Phoenix Police Officer Fired After Pulling Gun On Shoplifting Suspects

Image result for Phoenix Police Officer Fired After Pulling Gun On Shoplifting Suspects"
Couple who was arrest­ed alleged­ly for shoplift­ing

A Phoenix police offi­cer who point­ed a gun and yelled pro­fan­i­ties at a Black fam­i­ly in May will be fired, the chief of police said Tuesday.

The Disciplinary review board (DRB) rec­om­mend­ed [Meyer] receive a six-week unpaid sus­pen­sion, but the deci­sion on dis­ci­pline is mine,” Chief Jeri Williams said at a news con­fer­ence. “And after meet­ing with the offi­cer Chris Meyer per­son­al­ly, and con­sid­er­ing all the facts of the case, I have noti­fied him of my inten­tion to ter­mi­nate his employ­ment.”

In June, the Phoenix Police Department opened an inves­ti­ga­tion into some of its offi­cers over their use of exces­sive force in a shoplift­ing-theft inci­dent involv­ing 22-year-old Dravon Ames.

We pre­vi­ous­ly report­ed, viral video of the May 29 inci­dent shows offi­cer Meyer scream­ing threats at a fam­i­ly in a van; Dravon, his preg­nant fiancé Aisha Harper, 24, and their two young daugh­ters.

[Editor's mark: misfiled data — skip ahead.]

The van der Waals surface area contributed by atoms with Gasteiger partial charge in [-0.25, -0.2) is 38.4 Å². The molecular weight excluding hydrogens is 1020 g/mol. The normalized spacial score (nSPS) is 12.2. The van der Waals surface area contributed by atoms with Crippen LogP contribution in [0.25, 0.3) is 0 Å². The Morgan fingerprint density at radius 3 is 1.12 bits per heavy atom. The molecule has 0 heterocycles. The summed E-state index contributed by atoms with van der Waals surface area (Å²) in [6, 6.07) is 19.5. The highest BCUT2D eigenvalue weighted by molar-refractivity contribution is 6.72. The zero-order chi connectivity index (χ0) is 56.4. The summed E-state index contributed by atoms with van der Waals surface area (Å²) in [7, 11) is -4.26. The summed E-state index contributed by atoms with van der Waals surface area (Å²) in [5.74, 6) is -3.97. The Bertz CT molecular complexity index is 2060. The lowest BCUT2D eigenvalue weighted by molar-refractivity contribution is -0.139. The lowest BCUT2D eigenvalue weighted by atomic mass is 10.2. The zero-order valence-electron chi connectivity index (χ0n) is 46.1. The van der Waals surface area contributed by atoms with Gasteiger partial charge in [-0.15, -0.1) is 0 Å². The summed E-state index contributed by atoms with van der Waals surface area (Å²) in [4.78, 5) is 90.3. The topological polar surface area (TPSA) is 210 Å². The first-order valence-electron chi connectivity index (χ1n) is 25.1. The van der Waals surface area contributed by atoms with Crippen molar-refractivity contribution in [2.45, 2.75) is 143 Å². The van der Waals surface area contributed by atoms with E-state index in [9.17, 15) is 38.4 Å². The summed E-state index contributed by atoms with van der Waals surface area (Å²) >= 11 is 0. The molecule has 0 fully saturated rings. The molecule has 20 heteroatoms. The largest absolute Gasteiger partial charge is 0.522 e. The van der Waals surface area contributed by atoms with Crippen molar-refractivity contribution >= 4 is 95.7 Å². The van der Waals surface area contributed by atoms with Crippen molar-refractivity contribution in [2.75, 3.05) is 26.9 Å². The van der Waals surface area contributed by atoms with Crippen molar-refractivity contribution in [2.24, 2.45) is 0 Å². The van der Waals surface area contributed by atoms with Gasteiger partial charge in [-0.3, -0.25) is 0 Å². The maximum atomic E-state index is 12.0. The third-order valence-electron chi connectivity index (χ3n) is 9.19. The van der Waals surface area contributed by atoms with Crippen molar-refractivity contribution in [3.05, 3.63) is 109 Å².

You’re gonna f*cking get shot!” the cop yells at one point. “I’m gonna put a f*cking cap in your f*cking head.”

Ames, Harper and their daugh­ters, Island, 4 and 1‑year-old London, were held at gun­point after Island walked out of a dol­lar store with a Barbie-like doll – unbe­knownst to the par­ents.

The arrest­ing cops lied in their reports, neglect­ing to men­tion their threats to kill the fam­i­ly. They also report­ed­ly turned off their dash and body cam­eras. As one Twitter user not­ed, “This is not uncon­scious bias. It’s mali­cious, cal­cu­lat­ed, life-threat­en­ing racism.

A dis­ci­pli­nary review board rec­om­mend­ed Meyer receive a six-week sus­pen­sion.

In this case, a 240-hour sus­pen­sion is just not suf­fi­cient to reverse the adverse effects of his actions on our depart­ment and our com­mu­ni­ty,” Williams said Tuesday.

Unlike oth­er pro­fes­sions, we don’t have a lux­u­ry of a do-over,” she said.

Months after the inci­dent, Ames and Harper said they’re still shak­en.

Some nights we don’t get no sleep. Some nights you just still think about what hap­pened,” said Ames. “So to know that he’s been fired gives us some type of relief, but there is still a lot more work to be done.”

Ames is refer­ring to police reform and the family’s impend­ing set­tle­ment with the city.

This is par­tial jus­tice for my clients. For them to get full jus­tice, the job is now mine to get them com­pen­sa­tion in the law­suit,” said attor­ney Tom Horne. “We will try to medi­ate, if the city is rea­son­able, we will set­tle.”